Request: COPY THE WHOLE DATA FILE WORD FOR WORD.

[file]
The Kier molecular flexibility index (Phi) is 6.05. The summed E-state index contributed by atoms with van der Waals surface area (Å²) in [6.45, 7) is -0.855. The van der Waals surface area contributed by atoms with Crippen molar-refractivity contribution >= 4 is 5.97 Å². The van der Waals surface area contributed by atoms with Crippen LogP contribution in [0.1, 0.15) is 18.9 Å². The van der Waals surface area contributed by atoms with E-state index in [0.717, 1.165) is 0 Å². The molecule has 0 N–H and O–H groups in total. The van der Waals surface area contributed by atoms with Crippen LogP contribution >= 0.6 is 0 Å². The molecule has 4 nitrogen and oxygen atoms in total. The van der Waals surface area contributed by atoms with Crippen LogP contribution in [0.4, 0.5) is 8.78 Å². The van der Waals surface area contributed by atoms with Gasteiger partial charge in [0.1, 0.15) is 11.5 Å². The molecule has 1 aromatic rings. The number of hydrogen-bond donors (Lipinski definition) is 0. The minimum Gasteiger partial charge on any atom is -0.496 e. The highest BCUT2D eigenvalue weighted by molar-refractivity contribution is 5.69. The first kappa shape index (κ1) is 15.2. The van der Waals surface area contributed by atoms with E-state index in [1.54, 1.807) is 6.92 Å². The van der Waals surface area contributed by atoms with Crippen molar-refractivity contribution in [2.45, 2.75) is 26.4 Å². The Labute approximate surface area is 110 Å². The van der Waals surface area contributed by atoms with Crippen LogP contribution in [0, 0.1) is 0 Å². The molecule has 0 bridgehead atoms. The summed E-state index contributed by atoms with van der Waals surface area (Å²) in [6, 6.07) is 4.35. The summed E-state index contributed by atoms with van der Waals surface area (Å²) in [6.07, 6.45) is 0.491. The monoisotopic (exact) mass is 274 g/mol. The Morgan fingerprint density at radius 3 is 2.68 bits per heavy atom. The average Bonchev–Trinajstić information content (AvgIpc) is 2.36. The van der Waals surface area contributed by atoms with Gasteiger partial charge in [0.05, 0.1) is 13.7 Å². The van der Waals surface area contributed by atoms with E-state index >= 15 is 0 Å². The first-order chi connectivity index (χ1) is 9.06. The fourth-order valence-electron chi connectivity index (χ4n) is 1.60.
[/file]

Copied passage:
The Kier molecular flexibility index (Phi) is 6.05. The summed E-state index contributed by atoms with van der Waals surface area (Å²) in [6.45, 7) is -0.855. The van der Waals surface area contributed by atoms with Crippen molar-refractivity contribution >= 4 is 5.97 Å². The van der Waals surface area contributed by atoms with Crippen LogP contribution in [0.1, 0.15) is 18.9 Å². The van der Waals surface area contributed by atoms with E-state index in [0.717, 1.165) is 0 Å². The molecule has 0 N–H and O–H groups in total. The van der Waals surface area contributed by atoms with Crippen LogP contribution >= 0.6 is 0 Å². The molecule has 4 nitrogen and oxygen atoms in total. The van der Waals surface area contributed by atoms with Crippen LogP contribution in [0.4, 0.5) is 8.78 Å². The van der Waals surface area contributed by atoms with Gasteiger partial charge in [0.1, 0.15) is 11.5 Å². The molecule has 1 aromatic rings. The number of hydrogen-bond donors (Lipinski definition) is 0. The minimum Gasteiger partial charge on any atom is -0.496 e. The highest BCUT2D eigenvalue weighted by molar-refractivity contribution is 5.69. The first kappa shape index (κ1) is 15.2. The van der Waals surface area contributed by atoms with E-state index in [1.54, 1.807) is 6.92 Å². The van der Waals surface area contributed by atoms with Crippen molar-refractivity contribution in [2.45, 2.75) is 26.4 Å². The Labute approximate surface area is 110 Å². The van der Waals surface area contributed by atoms with Crippen LogP contribution in [0, 0.1) is 0 Å². The molecule has 0 bridgehead atoms. The summed E-state index contributed by atoms with van der Waals surface area (Å²) in [6, 6.07) is 4.35. The summed E-state index contributed by atoms with van der Waals surface area (Å²) in [6.07, 6.45) is 0.491. The monoisotopic (exact) mass is 274 g/mol. The Morgan fingerprint density at radius 3 is 2.68 bits per heavy atom. The average Bonchev–Trinajstić information content (AvgIpc) is 2.36. The van der Waals surface area contributed by atoms with Gasteiger partial charge in [0.05, 0.1) is 13.7 Å². The van der Waals surface area contributed by atoms with E-state index >= 15 is 0 Å². The first-order chi connectivity index (χ1) is 9.06. The fourth-order valence-electron chi connectivity index (χ4n) is 1.60.